Author(s): Masahiro Nawata
Japanese encephalitis (JE) is a disease caused by the mosquito-borne Japanese encephalitis virus (JEV). It is prevalent in Southeast Asia and East Asia. Diagnosis of JE is generally accomplished by testing of serum or cerebrospinal fluid (CSF) to detect virus-specific antibodies. Magnetic resonance imaging (MRI) is a useful adjunct for the diagnosis. Thalamic invasion is classical findings of MRI. Other areas in the brain may be invaded are midbrain, pons, cerebellum, basal ganglia, cerebral cortex.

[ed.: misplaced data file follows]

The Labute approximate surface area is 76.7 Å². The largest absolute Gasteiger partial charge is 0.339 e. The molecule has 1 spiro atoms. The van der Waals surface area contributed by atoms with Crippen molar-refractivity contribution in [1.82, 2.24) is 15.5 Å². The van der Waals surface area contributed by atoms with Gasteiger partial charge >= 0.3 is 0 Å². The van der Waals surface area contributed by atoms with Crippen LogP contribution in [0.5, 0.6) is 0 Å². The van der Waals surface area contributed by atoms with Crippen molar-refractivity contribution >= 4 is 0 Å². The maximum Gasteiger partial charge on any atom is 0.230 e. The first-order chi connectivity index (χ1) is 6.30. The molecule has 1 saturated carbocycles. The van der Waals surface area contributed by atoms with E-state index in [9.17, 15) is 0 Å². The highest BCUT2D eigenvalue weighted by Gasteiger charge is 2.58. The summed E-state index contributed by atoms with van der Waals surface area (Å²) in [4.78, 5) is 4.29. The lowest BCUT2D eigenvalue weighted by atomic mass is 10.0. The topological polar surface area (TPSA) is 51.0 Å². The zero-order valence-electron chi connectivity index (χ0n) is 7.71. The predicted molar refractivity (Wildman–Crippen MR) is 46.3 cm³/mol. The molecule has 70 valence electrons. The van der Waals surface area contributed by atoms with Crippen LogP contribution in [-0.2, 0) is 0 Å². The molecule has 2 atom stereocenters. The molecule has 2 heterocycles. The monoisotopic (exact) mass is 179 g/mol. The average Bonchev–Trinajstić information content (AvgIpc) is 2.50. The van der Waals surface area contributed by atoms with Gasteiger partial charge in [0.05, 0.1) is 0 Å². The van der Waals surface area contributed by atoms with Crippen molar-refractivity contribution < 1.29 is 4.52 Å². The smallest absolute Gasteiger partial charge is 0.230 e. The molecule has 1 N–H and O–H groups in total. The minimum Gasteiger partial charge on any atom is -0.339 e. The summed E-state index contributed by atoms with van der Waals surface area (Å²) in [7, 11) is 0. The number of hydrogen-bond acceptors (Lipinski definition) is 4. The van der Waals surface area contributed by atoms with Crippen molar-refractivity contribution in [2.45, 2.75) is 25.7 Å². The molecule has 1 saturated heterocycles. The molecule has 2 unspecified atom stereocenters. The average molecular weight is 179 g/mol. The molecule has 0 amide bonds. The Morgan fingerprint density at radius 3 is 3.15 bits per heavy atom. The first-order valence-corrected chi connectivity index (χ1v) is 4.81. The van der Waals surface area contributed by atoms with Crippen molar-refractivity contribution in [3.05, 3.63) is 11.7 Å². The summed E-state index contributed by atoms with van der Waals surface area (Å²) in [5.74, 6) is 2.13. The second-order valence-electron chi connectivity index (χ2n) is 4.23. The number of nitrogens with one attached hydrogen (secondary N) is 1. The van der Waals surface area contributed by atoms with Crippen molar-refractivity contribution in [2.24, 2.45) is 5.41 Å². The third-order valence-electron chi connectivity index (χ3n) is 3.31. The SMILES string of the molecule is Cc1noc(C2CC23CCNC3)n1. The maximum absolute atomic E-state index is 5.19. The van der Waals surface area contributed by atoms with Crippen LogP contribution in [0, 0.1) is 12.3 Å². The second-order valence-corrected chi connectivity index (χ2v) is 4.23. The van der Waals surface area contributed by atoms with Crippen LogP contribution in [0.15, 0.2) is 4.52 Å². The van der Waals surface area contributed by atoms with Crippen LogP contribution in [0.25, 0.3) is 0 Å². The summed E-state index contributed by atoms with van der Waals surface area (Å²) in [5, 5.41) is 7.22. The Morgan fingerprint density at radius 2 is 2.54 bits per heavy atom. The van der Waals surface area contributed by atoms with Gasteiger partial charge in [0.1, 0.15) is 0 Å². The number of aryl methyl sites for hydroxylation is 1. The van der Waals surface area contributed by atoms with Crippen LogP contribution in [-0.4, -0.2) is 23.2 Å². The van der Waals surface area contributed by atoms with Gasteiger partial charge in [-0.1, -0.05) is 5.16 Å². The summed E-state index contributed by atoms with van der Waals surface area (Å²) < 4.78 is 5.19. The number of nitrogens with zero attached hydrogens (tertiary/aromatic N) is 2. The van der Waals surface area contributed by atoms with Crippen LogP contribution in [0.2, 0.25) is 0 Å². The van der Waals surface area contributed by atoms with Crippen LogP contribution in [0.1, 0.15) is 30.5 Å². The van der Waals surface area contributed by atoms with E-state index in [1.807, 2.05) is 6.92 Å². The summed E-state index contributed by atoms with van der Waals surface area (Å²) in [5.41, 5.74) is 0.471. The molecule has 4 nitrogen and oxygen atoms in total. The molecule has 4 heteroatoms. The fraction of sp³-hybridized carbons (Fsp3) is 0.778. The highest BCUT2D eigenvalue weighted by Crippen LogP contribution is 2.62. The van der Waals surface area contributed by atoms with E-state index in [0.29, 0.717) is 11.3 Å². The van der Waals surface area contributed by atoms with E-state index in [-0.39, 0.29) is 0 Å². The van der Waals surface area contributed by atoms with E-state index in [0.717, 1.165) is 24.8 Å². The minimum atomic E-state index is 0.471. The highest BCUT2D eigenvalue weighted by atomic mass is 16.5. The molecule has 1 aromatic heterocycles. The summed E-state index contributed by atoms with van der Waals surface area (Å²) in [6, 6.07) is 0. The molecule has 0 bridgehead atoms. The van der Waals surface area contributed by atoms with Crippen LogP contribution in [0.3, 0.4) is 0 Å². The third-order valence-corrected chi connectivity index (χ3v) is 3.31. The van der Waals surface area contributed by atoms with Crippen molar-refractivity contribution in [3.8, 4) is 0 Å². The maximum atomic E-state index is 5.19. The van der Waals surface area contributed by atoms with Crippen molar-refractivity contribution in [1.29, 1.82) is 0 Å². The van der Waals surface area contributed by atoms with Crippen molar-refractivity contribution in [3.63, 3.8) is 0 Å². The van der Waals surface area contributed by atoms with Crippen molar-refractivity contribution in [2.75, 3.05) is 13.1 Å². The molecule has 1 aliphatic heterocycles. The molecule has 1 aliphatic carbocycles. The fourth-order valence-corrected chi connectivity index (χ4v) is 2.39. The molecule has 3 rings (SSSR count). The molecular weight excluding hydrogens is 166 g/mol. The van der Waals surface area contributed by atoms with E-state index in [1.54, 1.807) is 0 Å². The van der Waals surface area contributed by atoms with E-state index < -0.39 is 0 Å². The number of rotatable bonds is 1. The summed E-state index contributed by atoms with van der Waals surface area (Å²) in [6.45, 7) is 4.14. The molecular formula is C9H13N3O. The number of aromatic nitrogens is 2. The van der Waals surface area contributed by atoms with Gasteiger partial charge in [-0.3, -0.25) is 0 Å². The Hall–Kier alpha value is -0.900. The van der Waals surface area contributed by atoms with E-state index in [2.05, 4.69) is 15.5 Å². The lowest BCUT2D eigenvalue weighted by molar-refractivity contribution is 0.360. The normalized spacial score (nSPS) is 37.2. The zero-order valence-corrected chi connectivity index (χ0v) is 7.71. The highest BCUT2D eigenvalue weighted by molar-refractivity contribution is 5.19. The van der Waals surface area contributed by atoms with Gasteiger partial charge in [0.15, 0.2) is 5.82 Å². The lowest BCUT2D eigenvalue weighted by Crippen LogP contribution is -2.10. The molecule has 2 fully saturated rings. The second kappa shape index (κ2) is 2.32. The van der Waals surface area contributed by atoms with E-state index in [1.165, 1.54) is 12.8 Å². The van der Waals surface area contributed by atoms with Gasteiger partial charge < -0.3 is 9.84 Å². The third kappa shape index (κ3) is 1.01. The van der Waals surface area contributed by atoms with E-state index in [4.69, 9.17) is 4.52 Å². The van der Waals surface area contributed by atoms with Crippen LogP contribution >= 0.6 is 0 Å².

Case 1: A 60-year-old man presented with headache and fever. Neurological examination showed consciousness Kernig’s sign. CSF: JEV HI antibodies: X320. (Figure 1) Axial T2-weighted MR image (4 days after onset) shows high intensity area in the left thalamus (arrow) and the left putamen (curved arrow).
Case 2: A 91 year-old woman presented with deteriorated consciousness. CSF: JEV CF antibodies: X32, JEV HI antibodies: X160. (Figure 2) Axial T2-weighted MR image (8 days after onset) shows high intensity area in the bilateral thalamus (arrow).